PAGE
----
Multiple Sclerosis: Fatigue
How is fatigue related to multiple sclerosis?
Fatigue is the most common symptom of multiple sclerosis (MS). It occurs in 75 percent to 95 percent of patients with MS. Fatigue can occur at all stages of the disease. The symptom is not related to the severity or to the duration of MS. At times, fatigue interferes with function and is an important symptom to manage. There are a variety of ways to combat fatigue in MS.
Symptoms and Causes
What causes fatigue in patients with multiple sclerosis?
The exact cause of MS-related fatigue is still unknown. There are several theories on the subject:
- One theory is that fatigue is related to the general activation of the immune system. Chemical messengers are called cytokines; these levels are higher in patients with MS and may be higher still in patients with fatigue. One way of describing this is that you may feel like you have a virus all of the time.
- Another theory is that people with MS may have to use more parts of their brain to do the same task as someone without MS; in essence, they are working harder.
- Another theory is that fatigue is related to reduced electrical transmission of signals in the brain.
Whatever the theory, we know that fatigue from MS is a very real part of the disease.
What are symptoms of fatigue?
There are two major types of fatigue in MS. These two types of fatigue are probably separate problems related to the MS.
The first type is a general feeling of tiredness. It may feel as if one has not slept the night before. This feeling may be worse in the afternoons or after activity. People may feel that they are unable to do as many tasks without getting tired as they did before.
A second type of fatigue is muscular. In this type, there is increased weakness after repeated activity. Often, this occurs with walking. People may find that they are dragging one leg or are more unsteady.
Are there other causes of fatigue besides the MS?
Obviously, people with MS can be tired for other reasons. For example, they may have sleep disorders that interfere with restful sleep. People with MS may have a condition called restless leg syndrome, where they feel that they have to move their legs to get relief. They may also have periodic leg movements, which is when legs kick involuntarily during sleep. Another condition affecting sleep is sleep apnea, which is also common among the general population.
Certain medications may affect sleep or cause fatigue. Alcohol or drug use may alter sleep or cause drowsiness. Sometimes, people have other medical conditions, such as infections, anemia, or a reduced thyroid function, which can increase fatigue.
Management and Treatment
Are there non-medical treatments for MS-related fatigue?
There are non-medical treatments for fatigue related to MS:
- A number of studies have shown that regular exercise, usually with some aerobic (cardiovascular) component, helps with MS-related fatigue. Regular exercise is also good for balance, endurance, weight loss, and well-being.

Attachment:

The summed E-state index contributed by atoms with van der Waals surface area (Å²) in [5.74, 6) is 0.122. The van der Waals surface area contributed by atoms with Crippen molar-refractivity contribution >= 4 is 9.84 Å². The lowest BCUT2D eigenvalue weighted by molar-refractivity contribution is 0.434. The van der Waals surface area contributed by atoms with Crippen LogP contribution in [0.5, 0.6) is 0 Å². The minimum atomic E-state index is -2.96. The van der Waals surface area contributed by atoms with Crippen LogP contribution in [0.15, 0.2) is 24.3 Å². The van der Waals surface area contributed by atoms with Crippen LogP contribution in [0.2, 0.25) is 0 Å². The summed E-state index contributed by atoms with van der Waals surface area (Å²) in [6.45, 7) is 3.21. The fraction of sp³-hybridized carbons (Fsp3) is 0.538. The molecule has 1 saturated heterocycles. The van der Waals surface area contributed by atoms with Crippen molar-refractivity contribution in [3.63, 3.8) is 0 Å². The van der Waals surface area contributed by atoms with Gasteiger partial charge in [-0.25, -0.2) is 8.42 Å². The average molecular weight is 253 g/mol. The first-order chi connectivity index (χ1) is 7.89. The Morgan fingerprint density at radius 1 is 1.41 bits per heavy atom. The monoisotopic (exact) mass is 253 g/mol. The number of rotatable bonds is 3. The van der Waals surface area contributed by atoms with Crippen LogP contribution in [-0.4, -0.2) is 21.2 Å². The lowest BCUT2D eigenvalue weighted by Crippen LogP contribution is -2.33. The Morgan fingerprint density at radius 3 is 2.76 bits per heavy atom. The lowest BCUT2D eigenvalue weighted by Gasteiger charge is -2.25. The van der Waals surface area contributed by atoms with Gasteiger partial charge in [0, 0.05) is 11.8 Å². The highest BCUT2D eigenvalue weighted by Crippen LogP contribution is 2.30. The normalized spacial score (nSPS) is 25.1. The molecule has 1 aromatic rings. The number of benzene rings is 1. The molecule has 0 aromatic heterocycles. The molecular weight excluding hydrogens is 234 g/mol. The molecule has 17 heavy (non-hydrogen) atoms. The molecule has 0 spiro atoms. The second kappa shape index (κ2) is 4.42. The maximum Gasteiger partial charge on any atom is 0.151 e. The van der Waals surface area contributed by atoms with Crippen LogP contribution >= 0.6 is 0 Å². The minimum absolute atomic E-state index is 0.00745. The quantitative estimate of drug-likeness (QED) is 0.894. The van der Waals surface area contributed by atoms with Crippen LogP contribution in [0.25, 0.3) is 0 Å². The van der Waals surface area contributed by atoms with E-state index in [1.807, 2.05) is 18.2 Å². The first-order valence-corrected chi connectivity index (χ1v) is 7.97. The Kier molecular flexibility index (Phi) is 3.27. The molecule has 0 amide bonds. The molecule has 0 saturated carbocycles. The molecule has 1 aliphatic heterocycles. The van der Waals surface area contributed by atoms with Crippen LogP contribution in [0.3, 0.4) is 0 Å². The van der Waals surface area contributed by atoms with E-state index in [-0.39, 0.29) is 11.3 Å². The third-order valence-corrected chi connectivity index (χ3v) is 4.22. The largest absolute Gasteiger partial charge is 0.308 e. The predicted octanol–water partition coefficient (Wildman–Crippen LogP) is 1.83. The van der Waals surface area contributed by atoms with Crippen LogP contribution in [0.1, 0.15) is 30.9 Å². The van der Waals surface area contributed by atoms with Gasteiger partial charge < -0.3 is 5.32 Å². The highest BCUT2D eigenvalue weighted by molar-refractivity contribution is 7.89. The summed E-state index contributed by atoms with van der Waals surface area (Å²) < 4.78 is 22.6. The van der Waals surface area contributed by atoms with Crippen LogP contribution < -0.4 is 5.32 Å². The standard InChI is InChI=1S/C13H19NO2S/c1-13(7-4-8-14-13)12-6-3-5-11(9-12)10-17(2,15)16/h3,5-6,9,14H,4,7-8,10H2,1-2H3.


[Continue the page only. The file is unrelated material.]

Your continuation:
- It is important to use the principle of energy conservation. For example, you can use "the best time of the day" by shopping in the morning and resting in the afternoon. A brief nap may be very helpful to recharge your batteries.
- Avoid over-filling your day.
- If you are taking medications that are causing fatigue, discuss these with your doctor; together, you and your doctor may consider reducing or eliminating these drugs.
- If you are drinking too much or abusing drugs, consider working on stopping these behaviors.
- Some patients are heat sensitive and have more fatigue when they are in a hot environment or are over-heated. Having air conditioning in the summer may be very helpful. Some people may also find cooling vests to be useful.
What are some medical treatments for MS-related fatigue?
In general, if possible, it is good to avoid using medications. People with MS often take several medications. Limiting the number of medicines is good medical practice. It is also important in reducing costs. However, if fatigue continues to interfere with activities, medications may be useful. These medications may include:
- Aspirin: A recent well-designed study showed that two regular (325 mg each) aspirins taken twice a day significantly reduced MS-related fatigue and was preferred by patients over placebo. Aspirin is inexpensive and readily available over-the-counter. However, some people are sensitive to aspirin, and others may find it causes stomach ulcers. A trial of aspirin therapy for fatigue may be a reasonable first step in medication management. Usually, the effect can be seen after a month or two. The cost runs about $4 per month.
- Amantadine: Amantadine (Symmetrel®) is an antiviral medication that has been used in a number of studies in MS-related cases. The drug’s effect is moderate, and side effects for some people may include nausea or a skin rash. Amantadine is given as an oral dose of 100 mg twice a day, usually in the morning and again at mid-day. One to two months is long enough to get a sense of how well this medicine is working. The cost runs about $30 to $60 per month.
- Modafinil: Modafinil (Provigil®) is a medication which has been approved by the US Food and Drug Administration to treat a sleep disorder called narcolepsy. Two studies have been done to test modafinil in treating patients with MS. One study showed a significant effect on fatigue, but the other did not. This medication costs about $150 to $200 per month. It may not be covered by prescription plans.
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